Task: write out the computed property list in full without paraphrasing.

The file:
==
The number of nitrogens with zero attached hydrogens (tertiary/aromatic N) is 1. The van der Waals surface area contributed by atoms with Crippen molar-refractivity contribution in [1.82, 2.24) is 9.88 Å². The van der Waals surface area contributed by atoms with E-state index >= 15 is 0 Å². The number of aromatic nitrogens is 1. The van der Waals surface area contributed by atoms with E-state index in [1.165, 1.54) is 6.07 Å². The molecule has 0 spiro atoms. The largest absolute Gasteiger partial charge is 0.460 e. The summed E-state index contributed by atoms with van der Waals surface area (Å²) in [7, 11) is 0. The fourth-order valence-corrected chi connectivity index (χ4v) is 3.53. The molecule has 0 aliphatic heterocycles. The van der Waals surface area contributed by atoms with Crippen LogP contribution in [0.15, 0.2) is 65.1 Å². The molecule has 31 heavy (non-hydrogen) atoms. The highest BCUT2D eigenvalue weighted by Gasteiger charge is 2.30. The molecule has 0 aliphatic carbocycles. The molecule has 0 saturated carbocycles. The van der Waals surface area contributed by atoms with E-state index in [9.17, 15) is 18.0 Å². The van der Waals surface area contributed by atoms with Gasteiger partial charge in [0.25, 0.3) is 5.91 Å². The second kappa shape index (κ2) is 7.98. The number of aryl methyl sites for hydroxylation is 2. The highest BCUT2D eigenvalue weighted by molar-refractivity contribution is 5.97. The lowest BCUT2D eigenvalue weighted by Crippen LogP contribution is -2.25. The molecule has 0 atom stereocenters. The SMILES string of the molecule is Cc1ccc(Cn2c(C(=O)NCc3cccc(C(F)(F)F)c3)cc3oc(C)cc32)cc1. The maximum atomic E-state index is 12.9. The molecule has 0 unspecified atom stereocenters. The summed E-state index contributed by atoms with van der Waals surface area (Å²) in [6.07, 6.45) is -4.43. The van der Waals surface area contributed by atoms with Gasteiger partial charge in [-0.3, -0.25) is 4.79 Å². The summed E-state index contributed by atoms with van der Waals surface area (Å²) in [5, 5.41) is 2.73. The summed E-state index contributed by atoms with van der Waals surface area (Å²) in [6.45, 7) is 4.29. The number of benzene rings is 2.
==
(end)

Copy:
The number of nitrogens with zero attached hydrogens (tertiary/aromatic N) is 1. The van der Waals surface area contributed by atoms with Crippen molar-refractivity contribution in [1.82, 2.24) is 9.88 Å². The van der Waals surface area contributed by atoms with E-state index >= 15 is 0 Å². The number of aromatic nitrogens is 1. The van der Waals surface area contributed by atoms with E-state index in [1.165, 1.54) is 6.07 Å². The molecule has 0 spiro atoms. The largest absolute Gasteiger partial charge is 0.460 e. The summed E-state index contributed by atoms with van der Waals surface area (Å²) in [7, 11) is 0. The fourth-order valence-corrected chi connectivity index (χ4v) is 3.53. The molecule has 0 aliphatic heterocycles. The van der Waals surface area contributed by atoms with Crippen LogP contribution in [0.15, 0.2) is 65.1 Å². The molecule has 31 heavy (non-hydrogen) atoms. The highest BCUT2D eigenvalue weighted by Gasteiger charge is 2.30. The molecule has 0 aliphatic carbocycles. The molecule has 0 saturated carbocycles. The van der Waals surface area contributed by atoms with E-state index in [9.17, 15) is 18.0 Å². The van der Waals surface area contributed by atoms with Gasteiger partial charge in [0.25, 0.3) is 5.91 Å². The second kappa shape index (κ2) is 7.98. The number of aryl methyl sites for hydroxylation is 2. The highest BCUT2D eigenvalue weighted by molar-refractivity contribution is 5.97. The lowest BCUT2D eigenvalue weighted by Crippen LogP contribution is -2.25. The molecule has 0 atom stereocenters. The SMILES string of the molecule is Cc1ccc(Cn2c(C(=O)NCc3cccc(C(F)(F)F)c3)cc3oc(C)cc32)cc1. The maximum atomic E-state index is 12.9. The molecule has 0 unspecified atom stereocenters. The summed E-state index contributed by atoms with van der Waals surface area (Å²) in [6.07, 6.45) is -4.43. The van der Waals surface area contributed by atoms with Gasteiger partial charge in [-0.3, -0.25) is 4.79 Å². The summed E-state index contributed by atoms with van der Waals surface area (Å²) in [5, 5.41) is 2.73. The summed E-state index contributed by atoms with van der Waals surface area (Å²) in [6.45, 7) is 4.29. The number of benzene rings is 2.